Is the UK Really Interested in Joining TPP?
The government of the United Kingdom has explored the possibility of jointing the Trans-Pacific Partnership, the Financial Times has reported.
It’s an unusual move in that the UK does not border the Pacific. But it could be part of a larger strategy to grow British exports after it leaves the European Union. It could also bolster the TPP, which is moving forward with its remaining eleven members as President Donald Trump led the United States out of the deal nearly a year ago. TPP is now called the Comprehensive and Progressive Agreement for Trans-Pacific Partnership (CPATPP).
Greg Hands, a UK trade minister, told the Financial Times that geography is no impediment to joining the CPATPP. “With these kind of plurilateral relationships,” he said, “there doesn’t have to be any geographical restriction.”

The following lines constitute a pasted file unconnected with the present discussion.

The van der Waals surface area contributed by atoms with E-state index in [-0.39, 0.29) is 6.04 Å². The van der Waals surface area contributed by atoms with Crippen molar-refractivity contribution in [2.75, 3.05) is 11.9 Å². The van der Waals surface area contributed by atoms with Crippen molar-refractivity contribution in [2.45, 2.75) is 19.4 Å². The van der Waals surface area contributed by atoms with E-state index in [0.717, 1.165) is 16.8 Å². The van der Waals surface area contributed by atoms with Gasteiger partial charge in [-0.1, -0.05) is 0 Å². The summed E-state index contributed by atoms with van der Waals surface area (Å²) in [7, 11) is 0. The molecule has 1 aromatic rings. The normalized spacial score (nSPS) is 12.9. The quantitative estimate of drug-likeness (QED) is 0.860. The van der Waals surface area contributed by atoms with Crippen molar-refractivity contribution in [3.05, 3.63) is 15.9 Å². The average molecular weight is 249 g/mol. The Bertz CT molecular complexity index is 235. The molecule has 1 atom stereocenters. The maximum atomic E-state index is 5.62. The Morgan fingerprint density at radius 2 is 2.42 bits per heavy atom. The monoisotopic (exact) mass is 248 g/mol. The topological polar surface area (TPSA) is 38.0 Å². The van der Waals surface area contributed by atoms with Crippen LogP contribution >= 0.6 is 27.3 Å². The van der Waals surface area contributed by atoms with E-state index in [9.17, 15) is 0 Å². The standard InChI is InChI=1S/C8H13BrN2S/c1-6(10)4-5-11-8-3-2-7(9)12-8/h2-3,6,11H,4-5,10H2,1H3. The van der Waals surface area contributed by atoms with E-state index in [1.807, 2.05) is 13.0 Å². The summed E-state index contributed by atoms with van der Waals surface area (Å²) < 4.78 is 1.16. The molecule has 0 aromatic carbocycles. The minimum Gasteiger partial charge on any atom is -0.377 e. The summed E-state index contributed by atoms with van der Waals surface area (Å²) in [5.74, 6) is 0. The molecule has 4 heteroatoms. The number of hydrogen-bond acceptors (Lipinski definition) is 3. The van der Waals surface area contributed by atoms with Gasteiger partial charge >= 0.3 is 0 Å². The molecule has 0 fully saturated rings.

Joining the CPATPP could be good for British exports, because they have almost nowhere to go but up, when it comes to that region of the globe. Japan accounted for 1.6 percent of the UK’s goods exports in 2016, while all 11 CPATPP countries accounted for less than eight percent of UK goods export. Germany alone, by contrast, accounted for 11 percent of UK exports.
When it comes to UK services exports, Japan took about a tenth of what UK service industries exported to the US.
The UK’s Labour opposition criticized the government for pursuing TPP, saying that it should focus on concluding a trading relationship with the EU.
In any event, a potential UK membership in the CPATPP is still a for moving forward. The UK could not legally sign trade deals before it leaves the EU, and that is over a year off. The UK will also probably want to cement its trading relationship with the EU before it joins another trading bloc.
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